A general contractor becomes his own client
By CHRISTINE HENNESSEY » Photos by G. FRANK HART
There’s an old saying: “The shoemaker’s children always go barefoot.” For Jason Akins, President and General Contractor of 16 Pointe Properties, the opposite was true: his family was used to moving, because he kept building them new houses.
Then a client purchased a 1.78 acre lot and talked with Akins about building their house on it. Located off Greenville Loop and boasting water on three sides, Akins knew the land was special. Before they could get much further into the process, however, the clients had to relocate for work and put the project on hold. A few years later, when they realized they weren’t coming back to Wilmington, they decided to sell the lot, and Akins decided to buy it. “It worked out very well for me!” he says.
There was just one problem—with 3 young children, his wife was tired of moving. “As a builder, we move every two or three years,” Akins says. “My wife told me that if I bought this lot and built this house, that was it—if I moved again, it would be without her.”
It was a deal Akins gladly accepted. An experienced builder and a bit of perfectionist, he saw it as an opportunity to build a house his family could live in, grow in, and enjoy for years to come.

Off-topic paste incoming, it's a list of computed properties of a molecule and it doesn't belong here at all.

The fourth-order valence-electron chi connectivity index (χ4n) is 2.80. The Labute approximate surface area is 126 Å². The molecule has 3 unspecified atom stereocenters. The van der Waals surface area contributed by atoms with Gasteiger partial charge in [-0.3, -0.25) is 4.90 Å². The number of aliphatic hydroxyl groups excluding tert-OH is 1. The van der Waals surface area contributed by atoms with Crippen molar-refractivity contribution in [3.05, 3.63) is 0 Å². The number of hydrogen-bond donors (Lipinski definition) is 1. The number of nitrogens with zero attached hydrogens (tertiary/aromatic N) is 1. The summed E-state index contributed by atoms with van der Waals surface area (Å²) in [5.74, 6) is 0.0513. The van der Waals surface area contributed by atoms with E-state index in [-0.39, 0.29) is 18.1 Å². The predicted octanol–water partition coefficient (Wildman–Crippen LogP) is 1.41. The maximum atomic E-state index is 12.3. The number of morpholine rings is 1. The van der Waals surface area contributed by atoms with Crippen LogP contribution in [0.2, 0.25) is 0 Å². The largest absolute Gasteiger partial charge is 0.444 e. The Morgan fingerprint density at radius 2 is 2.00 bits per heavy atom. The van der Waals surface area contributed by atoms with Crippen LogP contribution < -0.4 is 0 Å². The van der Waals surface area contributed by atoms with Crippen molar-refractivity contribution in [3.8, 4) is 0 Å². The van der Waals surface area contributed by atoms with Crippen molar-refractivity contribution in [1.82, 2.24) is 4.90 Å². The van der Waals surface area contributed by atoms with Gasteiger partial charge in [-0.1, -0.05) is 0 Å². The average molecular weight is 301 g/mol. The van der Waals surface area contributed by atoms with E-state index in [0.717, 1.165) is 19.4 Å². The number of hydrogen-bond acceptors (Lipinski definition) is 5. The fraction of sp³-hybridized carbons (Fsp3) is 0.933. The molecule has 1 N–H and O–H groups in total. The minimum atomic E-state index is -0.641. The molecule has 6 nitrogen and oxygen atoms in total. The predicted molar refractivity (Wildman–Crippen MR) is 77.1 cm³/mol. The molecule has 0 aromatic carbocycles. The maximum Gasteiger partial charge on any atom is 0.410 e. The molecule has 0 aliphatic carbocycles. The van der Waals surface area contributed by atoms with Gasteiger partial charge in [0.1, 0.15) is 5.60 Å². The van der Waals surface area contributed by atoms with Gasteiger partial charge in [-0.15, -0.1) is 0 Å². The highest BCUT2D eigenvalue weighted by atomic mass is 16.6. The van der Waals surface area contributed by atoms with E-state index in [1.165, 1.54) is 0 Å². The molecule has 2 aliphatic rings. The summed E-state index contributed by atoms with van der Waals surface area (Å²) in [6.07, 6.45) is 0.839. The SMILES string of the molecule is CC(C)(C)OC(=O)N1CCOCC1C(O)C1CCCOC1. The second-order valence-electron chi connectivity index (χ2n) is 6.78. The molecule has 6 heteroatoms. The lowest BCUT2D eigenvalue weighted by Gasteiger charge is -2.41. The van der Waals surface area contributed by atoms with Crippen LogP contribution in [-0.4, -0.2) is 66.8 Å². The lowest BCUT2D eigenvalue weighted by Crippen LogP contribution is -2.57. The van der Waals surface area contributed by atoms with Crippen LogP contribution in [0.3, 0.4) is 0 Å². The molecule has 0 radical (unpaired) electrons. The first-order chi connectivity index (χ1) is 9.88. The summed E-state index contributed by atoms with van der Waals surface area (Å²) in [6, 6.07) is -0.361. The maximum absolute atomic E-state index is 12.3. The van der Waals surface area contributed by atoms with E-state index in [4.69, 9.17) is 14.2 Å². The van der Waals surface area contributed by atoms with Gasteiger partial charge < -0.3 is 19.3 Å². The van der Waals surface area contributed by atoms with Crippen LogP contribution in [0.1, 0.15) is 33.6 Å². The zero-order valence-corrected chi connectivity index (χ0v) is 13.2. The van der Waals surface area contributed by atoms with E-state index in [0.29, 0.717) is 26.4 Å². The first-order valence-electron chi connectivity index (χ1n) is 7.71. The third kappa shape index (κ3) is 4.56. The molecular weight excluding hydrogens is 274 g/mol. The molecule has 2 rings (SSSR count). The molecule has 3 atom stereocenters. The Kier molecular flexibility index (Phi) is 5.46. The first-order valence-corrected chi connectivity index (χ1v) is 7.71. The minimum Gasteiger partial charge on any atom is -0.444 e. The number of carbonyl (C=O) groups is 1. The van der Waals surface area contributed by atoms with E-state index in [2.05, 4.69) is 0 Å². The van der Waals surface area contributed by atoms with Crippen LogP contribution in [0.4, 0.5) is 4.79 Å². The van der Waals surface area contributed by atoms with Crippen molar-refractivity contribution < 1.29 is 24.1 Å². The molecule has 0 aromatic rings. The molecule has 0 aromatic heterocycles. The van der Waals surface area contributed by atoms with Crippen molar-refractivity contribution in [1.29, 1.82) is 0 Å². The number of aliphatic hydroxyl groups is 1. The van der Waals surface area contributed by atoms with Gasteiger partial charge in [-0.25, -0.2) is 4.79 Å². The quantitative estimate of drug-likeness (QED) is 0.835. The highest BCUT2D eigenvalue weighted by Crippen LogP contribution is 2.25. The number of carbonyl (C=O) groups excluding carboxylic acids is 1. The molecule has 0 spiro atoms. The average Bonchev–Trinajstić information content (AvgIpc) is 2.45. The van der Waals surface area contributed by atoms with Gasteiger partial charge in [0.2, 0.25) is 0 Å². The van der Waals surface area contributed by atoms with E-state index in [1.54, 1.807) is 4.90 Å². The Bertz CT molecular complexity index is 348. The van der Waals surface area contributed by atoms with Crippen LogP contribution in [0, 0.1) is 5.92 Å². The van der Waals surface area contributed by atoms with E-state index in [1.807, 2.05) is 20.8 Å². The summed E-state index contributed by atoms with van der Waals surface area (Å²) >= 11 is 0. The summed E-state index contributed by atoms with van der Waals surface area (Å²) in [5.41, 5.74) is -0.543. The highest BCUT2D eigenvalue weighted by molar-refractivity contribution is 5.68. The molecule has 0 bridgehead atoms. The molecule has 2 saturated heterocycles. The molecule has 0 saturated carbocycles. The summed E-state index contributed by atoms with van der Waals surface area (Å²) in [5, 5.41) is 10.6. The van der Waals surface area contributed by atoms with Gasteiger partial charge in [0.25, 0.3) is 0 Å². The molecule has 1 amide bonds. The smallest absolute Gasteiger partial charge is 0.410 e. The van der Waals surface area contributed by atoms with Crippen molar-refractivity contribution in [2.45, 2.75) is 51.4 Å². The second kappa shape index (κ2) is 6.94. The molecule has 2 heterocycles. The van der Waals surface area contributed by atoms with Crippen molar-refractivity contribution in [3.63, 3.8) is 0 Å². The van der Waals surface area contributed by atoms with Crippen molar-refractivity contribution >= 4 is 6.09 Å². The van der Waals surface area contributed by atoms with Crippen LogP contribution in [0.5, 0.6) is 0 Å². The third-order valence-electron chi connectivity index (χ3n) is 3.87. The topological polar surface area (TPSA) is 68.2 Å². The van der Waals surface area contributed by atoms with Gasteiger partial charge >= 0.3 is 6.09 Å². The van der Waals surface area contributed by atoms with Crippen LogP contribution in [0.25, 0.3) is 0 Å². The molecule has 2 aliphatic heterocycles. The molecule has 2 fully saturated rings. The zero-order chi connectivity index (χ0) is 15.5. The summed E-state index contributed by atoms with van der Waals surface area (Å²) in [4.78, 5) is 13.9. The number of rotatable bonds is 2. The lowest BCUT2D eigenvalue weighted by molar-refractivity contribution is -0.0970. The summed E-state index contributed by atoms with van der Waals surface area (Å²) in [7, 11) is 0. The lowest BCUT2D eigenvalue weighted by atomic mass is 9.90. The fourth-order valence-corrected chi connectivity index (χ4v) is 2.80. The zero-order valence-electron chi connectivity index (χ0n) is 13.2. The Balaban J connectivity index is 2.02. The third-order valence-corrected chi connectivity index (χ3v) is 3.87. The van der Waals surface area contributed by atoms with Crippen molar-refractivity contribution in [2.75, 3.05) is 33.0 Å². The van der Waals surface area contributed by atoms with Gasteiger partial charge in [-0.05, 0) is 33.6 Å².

16 Pointe Properties
16 Pointe Properties is named for the 16 cardinal points on a traditional Compass Rose, defining the many directions a person can take. It’s a fitting name.
Akins originally founded 16 Pointe Properties in 2006, but when the 2008 recession hit, the business had to be paused. “I restarted in 2014, and it’s taken off since then,” Akins says. “These days I do a lot of higher-end, custom homes. Occasionally I’ll take on a remodel, but only for friends—the one thing you’re never supposed to do.”
Speaking of friends, all of the house plans created by 16 Pointe Properties are a collaborative effort between Akins and Craig Newkirk of Newkirk Drafting & Design. When it comes to style, the most important thing to Akins is making sure he designs a home that meets his clients’ lifestyle—both in terms of needs and wants. “Most of my homes have a coastal-modern, coastal-contemporary look, with clean lines,” he says. “And most of my clients come to me because they’ve seen my other homes and want something similar for themselves. That gets the ball rolling.”
From there, the process picks up speed as details are formed and finalized.
“I try to design all my houses so they feel a lot bigger than they actually are, which means paying attention to space and not wasting any of it,” Akins says. “The biggest thing is considering function over form. I’m always thinking about how someone is going to live in this house, how it’s going to work, how it will fit their lifestyle. That helps a lot in making spaces feel larger.”